What was your first job in the industry? What did it teach you?

My first job was a yearlong temp position in contract administration at Twentieth Television way back in 2007/2008. My roommate and I both got hired the same day and we shared a tiny cubicle on the Fox Lot. It was ludicrous, like a sitcom. I was coming from an arts program in college where I had been singularly focused on making theater and writing, but I needed money for rent and it was a good stable job. Even though it wasn’t a creative position I was able to make some great relationships with the folks around me and that is what made the job worthwhile. 


What’s a creative risk you took recently? How did it turn out?

I was really feeling stifled at the beginning of the pandemic running the TV development at a digital media company that had me working across too many verticals, so I decided to leave and start my own little shop. Had I known what was to come for our industry as a result of COVID I might have made a different decision or at least delayed the timing! But in the end I wanted to focus on work that was meaningful to me and try my hand at self generating some ideas. 


What project are you most proud to have worked on?

This is a tough question — but it would probably be a little show we made for Facebook called Please Understand Me. We took a gamble and spent like $5,000 on a proof of concept for a series where comedians improvised fake relationships in sessions with real licensed therapists. It was a big idea and challenging to execute, but the brilliant creators (Ahamed Weinberg and Steven Feinartz) made the presentation sing. We attached a fancy EP and shopped the project around town but couldn’t get a bite — but we managed to get connected to the burgeoning development team at Facebook and they loved the show and ordered a full season. We had some amazingly talented performers including Punkie Johnson (who then went on to SNL), Fred Melamed, Kate Berlant and Rory Scovel. I’m not even sure how many people saw the final show but getting to take it from a seed of an idea pitched to me into a general meeting to fully realizing the creators’ visions in series was incredibly fulfilling.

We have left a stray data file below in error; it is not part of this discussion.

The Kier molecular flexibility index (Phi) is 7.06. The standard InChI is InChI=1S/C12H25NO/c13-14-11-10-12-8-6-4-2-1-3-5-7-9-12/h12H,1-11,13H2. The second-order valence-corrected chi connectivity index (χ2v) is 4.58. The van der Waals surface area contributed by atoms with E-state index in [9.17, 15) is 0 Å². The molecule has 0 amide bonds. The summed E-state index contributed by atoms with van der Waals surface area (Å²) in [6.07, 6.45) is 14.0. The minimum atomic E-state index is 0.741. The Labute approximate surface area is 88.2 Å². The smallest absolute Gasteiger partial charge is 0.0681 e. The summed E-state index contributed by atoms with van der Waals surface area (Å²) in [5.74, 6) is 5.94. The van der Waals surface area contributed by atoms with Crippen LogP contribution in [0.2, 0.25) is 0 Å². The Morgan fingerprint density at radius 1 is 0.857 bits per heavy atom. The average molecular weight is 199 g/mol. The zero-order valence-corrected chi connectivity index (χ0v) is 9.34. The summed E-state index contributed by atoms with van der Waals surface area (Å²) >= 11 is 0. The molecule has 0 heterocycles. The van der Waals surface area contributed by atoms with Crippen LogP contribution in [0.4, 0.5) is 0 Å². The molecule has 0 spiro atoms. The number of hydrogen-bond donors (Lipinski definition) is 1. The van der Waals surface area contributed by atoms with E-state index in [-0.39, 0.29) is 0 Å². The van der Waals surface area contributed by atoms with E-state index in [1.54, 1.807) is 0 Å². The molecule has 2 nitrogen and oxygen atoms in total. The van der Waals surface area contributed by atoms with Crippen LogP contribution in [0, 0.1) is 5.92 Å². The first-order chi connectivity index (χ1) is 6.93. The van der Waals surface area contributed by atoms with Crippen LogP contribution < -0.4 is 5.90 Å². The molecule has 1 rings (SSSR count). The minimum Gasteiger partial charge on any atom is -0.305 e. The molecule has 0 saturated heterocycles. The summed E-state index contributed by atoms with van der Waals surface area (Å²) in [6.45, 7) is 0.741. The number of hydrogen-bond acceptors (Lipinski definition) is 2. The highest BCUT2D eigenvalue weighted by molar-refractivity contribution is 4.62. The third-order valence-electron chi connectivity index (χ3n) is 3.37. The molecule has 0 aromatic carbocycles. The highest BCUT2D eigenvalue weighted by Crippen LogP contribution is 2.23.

What’s the best part of your job? What’s the most challenging?

Well obviously the best part is when someone buys your show! But that’s also the most challenging part, particularly in this current moment with all the disruptions from COVID and the WGA and SAG strikes. When I was starting out even junior execs at networks had some buying power and if you could make a connection with one person then you could get a deal, maybe not for a pilot but at least some development funds. But now everything is making decisions more by committee and using things like platform analytics to guide where they spend money. So to be totally honest I think the most challenging part is the waiting—once you have an exec in your corner—for them to work their magic and get buy in from their bosses and the rest of their team.